Manitoba

Curling and crokinole collide, creating a new ice game in Winnipeg

​Crokicurl makes its debut this weekend at The Forks, will be free to play

Crokicurl at The Forks

Finishing touches are being put on the crokicurl ice surface, which should be ready for play this weekend. (Lyzaville Sale/CBC)

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There's a new outdoor game in Winnipeg and it has a distinctly Canadian flavour.

​Crokicurl, which combines two popular pastimes — crokinole and curling — makes its debut this weekend at The Forks plaza.

Finishing touches are just being put on the ice for the game, which incorporates elements of a human-sized crokinole game and curling.

The ice had to be redone after the original surface met a sudden demise under extremely mild temperatures last week.

"It was actually supposed to be open but the ice melting gave us a bit of a setback. They had it about halfway done and it all melted so they started again about three days ago," said Liz Wreford, the principal landscape architect of Winnipeg-based Public City Architecture.

"They've done it again real quickly and it's looking great."

Public City is one of the teams behind Hygge House, that fluorescent yellow warming hut you see every year along the river skating trail.

In fact, Hygge House is where the seed for crokicurl was initially planted.

"We had a crokinole board in the hut, and for me, this is the continuation of that idea," Wreford said. "Crokinole was one of the very first things we knew we had to have incorporated in the warming hut because it is so Manitoban."

The hut first appeared on the trail in 2013 and immediately became a huge draw. The board was glued onto a table in Hygge House and people often brought their own playing chips that first year, she said.

Unfortunately, the board and many other items that used to be in the hut have long since gone missing.

Hygge House

Hygge House, the fluorescent yellow warming hut that first appeared in 2013 and has been a fixture on the river skating trail ever year since, is also a creation of Public City Architecture. (Alana Cole/CBC)

The hut, however, continues to be a big attraction and has become a symbol of winter in Winnipeg, with its image appearing in national and international architecture magazines as well as the New York Times, not to mention in thousands of photos posted on social media sites.

Over the years it has served as a pop-up coffee shop, a stage for musicians and a landmark gathering place on the trail.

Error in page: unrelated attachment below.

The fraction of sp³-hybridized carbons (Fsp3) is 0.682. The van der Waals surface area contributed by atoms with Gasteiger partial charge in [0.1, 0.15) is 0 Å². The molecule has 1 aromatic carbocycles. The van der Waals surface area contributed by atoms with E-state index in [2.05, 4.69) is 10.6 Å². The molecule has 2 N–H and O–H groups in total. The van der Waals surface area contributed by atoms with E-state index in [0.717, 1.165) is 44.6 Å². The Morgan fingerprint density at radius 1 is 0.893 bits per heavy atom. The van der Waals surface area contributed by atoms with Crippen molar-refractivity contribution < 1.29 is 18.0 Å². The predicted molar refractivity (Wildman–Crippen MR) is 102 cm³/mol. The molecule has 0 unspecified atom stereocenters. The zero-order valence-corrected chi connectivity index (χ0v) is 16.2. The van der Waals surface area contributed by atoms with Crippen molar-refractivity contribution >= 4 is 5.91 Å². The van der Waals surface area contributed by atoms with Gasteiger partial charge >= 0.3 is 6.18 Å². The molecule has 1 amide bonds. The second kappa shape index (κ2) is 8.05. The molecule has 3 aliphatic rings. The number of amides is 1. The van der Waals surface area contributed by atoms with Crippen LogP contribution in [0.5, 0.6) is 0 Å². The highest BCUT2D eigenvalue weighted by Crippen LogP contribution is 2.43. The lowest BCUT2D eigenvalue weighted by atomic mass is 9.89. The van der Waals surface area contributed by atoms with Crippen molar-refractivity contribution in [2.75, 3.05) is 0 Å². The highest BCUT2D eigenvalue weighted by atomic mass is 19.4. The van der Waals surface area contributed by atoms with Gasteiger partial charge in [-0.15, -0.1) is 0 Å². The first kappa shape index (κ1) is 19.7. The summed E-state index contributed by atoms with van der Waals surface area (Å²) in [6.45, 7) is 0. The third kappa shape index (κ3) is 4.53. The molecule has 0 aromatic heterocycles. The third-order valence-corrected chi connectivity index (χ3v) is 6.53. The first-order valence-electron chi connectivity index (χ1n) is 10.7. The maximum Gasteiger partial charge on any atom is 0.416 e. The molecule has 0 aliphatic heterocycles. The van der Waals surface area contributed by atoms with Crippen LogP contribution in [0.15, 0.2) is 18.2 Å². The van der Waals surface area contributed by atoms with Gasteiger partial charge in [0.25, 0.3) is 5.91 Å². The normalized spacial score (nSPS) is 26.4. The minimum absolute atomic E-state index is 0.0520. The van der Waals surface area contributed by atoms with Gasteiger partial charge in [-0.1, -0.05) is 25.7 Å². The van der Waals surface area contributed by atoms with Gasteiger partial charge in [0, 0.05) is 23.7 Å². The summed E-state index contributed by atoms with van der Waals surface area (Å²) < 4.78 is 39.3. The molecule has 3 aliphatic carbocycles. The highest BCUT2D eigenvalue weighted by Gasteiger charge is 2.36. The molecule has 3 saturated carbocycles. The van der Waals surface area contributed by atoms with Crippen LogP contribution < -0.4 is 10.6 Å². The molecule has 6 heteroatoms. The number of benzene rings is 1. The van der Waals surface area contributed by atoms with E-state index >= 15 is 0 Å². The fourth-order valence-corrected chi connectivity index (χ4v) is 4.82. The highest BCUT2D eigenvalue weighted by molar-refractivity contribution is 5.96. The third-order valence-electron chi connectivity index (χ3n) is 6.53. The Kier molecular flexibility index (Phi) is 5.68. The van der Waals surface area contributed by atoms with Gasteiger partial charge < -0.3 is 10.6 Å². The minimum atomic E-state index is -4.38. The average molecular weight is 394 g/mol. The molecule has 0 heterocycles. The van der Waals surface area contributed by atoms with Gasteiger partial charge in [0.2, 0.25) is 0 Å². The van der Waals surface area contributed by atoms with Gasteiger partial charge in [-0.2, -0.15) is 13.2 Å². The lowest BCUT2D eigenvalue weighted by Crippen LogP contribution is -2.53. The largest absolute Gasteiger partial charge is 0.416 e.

"It's taken on its own life," said Wreford, who hopes crokicurl will become a similar hit and annual attraction.

"We hope it's going to be up every year. We've had so much great feedback and everyone seems to be so excited and can't wait to get out there and play."

This past summer, staff at Public City were playing the popular board game crokinole in their office — they have a board for when they need a distraction — and the conversation led to the idea of creating an oversized version.

That led to the idea of using curling rocks and doing it on ice, and then to research to make sure they weren't taking someone else's invention.

"We thought 'For sure someone's done this,' but we couldn't find it anywhere so we designed it. Then I took a drawing to The Forks and said, 'I think you should do this.' And they said 'This is awesome.'

"They jumped right on board." 

Crokicurl

Crokicurl is played with the same rules as crokinole but with curling stones instead. (Public City Architecture)

Originally, the idea was to put it on the river and make it a lot bigger.

"We actually wanted it to be that you had to throw the rocks the same length as a curling rink," Wreford said.

Officials with The Forks suggested it be located on the plaza, where it could be better seen and accessed, instead of being lost down on the river.

The design was reduced and in the end, Wreford thinks it's much better — and makes the game a little easier to play. Because the rock doesn't have to go so far, it doesn't need to be so heavy.

Rather than expensive granite stones, the crokicurl rocks are made of a durable plastic designed for use outside. They're half the weight of regular curling rocks, but the same size. 

Crokicurl is free for anyone to play on a first-come, first-served basis, but people are asked to limit their games to one hour.

"We want to give as many people a chance to play as possible," Wreford said, adding the rocks will be available at The Common inside The Forks marketplace, which is open from noon until late most nights.

A rule board for the game will be displayed beside the rink.

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